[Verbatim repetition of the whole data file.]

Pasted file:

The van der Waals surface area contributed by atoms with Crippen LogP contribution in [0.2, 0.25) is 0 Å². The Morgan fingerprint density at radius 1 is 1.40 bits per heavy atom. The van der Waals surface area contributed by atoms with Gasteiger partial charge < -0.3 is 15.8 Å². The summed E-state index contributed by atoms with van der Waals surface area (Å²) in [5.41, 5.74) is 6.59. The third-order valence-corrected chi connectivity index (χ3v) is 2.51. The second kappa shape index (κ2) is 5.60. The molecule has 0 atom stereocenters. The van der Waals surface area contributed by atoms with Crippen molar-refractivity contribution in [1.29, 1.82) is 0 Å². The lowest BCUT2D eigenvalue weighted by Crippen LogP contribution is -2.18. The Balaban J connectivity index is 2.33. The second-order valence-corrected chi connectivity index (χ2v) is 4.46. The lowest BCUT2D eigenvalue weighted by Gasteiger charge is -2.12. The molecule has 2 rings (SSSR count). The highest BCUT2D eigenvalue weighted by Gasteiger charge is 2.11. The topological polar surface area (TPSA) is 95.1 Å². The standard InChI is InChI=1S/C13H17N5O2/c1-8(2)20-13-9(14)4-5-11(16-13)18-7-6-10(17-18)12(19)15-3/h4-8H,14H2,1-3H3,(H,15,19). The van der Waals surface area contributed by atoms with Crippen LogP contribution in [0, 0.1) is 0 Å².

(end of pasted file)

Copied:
The van der Waals surface area contributed by atoms with Crippen LogP contribution in [0.2, 0.25) is 0 Å². The Morgan fingerprint density at radius 1 is 1.40 bits per heavy atom. The van der Waals surface area contributed by atoms with Gasteiger partial charge < -0.3 is 15.8 Å². The summed E-state index contributed by atoms with van der Waals surface area (Å²) in [5.41, 5.74) is 6.59. The third-order valence-corrected chi connectivity index (χ3v) is 2.51. The second kappa shape index (κ2) is 5.60. The molecule has 0 atom stereocenters. The van der Waals surface area contributed by atoms with Crippen molar-refractivity contribution in [1.29, 1.82) is 0 Å². The lowest BCUT2D eigenvalue weighted by Crippen LogP contribution is -2.18. The Balaban J connectivity index is 2.33. The second-order valence-corrected chi connectivity index (χ2v) is 4.46. The lowest BCUT2D eigenvalue weighted by Gasteiger charge is -2.12. The molecule has 2 rings (SSSR count). The highest BCUT2D eigenvalue weighted by Gasteiger charge is 2.11. The topological polar surface area (TPSA) is 95.1 Å². The standard InChI is InChI=1S/C13H17N5O2/c1-8(2)20-13-9(14)4-5-11(16-13)18-7-6-10(17-18)12(19)15-3/h4-8H,14H2,1-3H3,(H,15,19). The van der Waals surface area contributed by atoms with Crippen LogP contribution in [0, 0.1) is 0 Å².